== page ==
Kemar 'Flava' McGregor Releases "80s Rock Riddim" on iTunes
80s Rock Riddim
KINGSTON, JAMAICA, JAN. 10, 2013: Kemar ‘Flava’ McGregor premiered his new riddim album, “80s Rock Riddim,” Tuesday, January 8, 2013 on iTunes, representing the first of an upcoming series of 1980s-styled pop-reggae projects.
The riddim album – which features new tracks from Gappy Ranks, Gyptian, Aaron Silk and JC Lodge – combines musical motifs from Brit-pop, R&B, soul and 1980’s dancehall, to create a distinctive mixture of melodic pop with a propulsive one-drop bass groove.
In early 2012, McGregor departed from the reggae mainstream, and began producing pop-reggae tracks for the corporate licensing market, which enlists a higher percentage of uplifting 1980s-era tracks that remind listeners of reggae’s bygone golden era.
With “80s Rock Riddim,” McGregor wanted to repair a longstanding credibility problem within the modern reggae industry – an industry that erroneously insists on producing music with negative lyrics and depressing musical styles that reggae fans never wanted, and often at the expense of melodic, party reggae, which has always attracted more customers globally than the negative-themed music of the reggae mainstream.
“The concept of ‘80s Rock’ is to try to bring people back to the good old days of vocal reggae,” said McGregor. “The 1980s was where reggae got its fame and popularity. There’s a joy that I get from listening to ‘80s music – it makes you feel like living is worthwhile. And it’s not just reggae, it’s a lot of the ‘80s music. There’s also some good R&B that makes you feel that way.”
McGregor said “80s Rock Riddim” was inspired in large part by the great riddims of the 1980s, including “Far East” (Barry Brown’s version from 1986), “Sleng Teng” (1985), and popular albums “Big Ship,” by Freddie McGregor (1982), and “Rub-A-Dub Style,” by Michigan & Smiley (1980).
From McGregor’s point of view, these styles established reggae music as a universal worldwide party idiom, which would guarantee celebratory vibes regardless of where the music was played.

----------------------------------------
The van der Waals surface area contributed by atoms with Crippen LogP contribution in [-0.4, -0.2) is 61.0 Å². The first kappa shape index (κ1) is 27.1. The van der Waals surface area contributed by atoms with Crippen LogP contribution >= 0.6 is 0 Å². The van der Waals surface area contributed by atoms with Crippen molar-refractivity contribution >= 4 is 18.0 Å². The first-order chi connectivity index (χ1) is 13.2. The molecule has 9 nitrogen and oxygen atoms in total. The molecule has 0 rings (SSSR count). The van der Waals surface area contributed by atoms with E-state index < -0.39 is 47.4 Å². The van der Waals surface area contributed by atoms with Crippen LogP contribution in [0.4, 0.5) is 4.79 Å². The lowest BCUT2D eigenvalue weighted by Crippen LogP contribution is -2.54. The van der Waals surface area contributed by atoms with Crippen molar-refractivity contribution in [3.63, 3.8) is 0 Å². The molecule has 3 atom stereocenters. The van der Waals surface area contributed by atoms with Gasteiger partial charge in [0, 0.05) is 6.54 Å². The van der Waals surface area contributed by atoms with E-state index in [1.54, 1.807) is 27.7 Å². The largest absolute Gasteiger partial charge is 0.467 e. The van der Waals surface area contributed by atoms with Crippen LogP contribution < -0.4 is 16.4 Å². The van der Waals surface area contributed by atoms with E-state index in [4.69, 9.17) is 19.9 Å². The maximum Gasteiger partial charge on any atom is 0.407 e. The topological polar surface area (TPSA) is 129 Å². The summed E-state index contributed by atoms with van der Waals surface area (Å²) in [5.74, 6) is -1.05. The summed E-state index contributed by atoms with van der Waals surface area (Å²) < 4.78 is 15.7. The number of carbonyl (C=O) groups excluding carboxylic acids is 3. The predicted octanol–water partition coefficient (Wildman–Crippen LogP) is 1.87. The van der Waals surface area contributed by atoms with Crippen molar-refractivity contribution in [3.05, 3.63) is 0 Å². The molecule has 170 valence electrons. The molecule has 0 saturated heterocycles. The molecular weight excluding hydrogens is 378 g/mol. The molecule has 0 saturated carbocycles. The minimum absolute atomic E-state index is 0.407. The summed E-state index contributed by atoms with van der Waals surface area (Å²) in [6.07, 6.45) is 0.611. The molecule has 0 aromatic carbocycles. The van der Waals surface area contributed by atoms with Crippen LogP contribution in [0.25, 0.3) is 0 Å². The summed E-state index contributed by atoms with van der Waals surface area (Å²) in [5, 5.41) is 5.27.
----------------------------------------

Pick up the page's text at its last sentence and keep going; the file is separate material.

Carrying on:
Apparently, today’s reggae scene has lost this celebratory spirit, McGregor said.
“When I used to watch videotapes from the 1980s, I would see all those people dancing – the couples were slow-wining so tight, that not even the breeze could get through them,” McGregor said. “Today, when I go to a party, the ladies will be standing on the left side of the room, and the men will be standing on the right. The men will be screwing their faces, and the women will be standing with their arms crossed. That’s not the way to party.”
“When I look at a dance floor today, I’ll hear a bunch of noise coming from the speakers, and when I look at the dance floor, I’ll expect to see a man and a woman dancing, but instead I’ll see a group of men dancing in the middle of the floor by themselves. I don’t want to see that.”
To illustrate his love for 1980s music, McGregor recorded a mixture of melodic songs from the most active artists in the new reggae industry, including Aaron Silk, Junior Kelly, Gappy Ranks, Adele Harley and Ammoye, along with a cadre of vocal legends from the 2000-decade mixtape era, such as Norris Man, Gyptian, Jah Mali and Tony Anthony. In addition, “80s Rock Riddim” will contain songs from “America’s Got Talent” finalist Cas Haley, and British reggae luminaries JC Lodge, Carroll Thompson and Don Campbell.
McGregor’s ultimate goal is to send a message that reggae’s survival will require producers to satisfy the demands of real customers, instead of using drug money to promote negative-themed music that no one wants to buy. McGregor said sales statistics already indicate that consumers prefer the sound of the 1980s.
“Overall, I would say the music of the 1980s was more uplifting. There was more joy into it,” McGregor said. “Most of what the artists were saying in their lyrics – whether it was lovers rock, roots or rub-a-dub – you were excited about what was taking place. The stuff they were singing about, like Yellowman and Michigan & Smiley, it would make you want go out and have a good time. That’s why I like the ‘80s music. It has a lot of value to it.”
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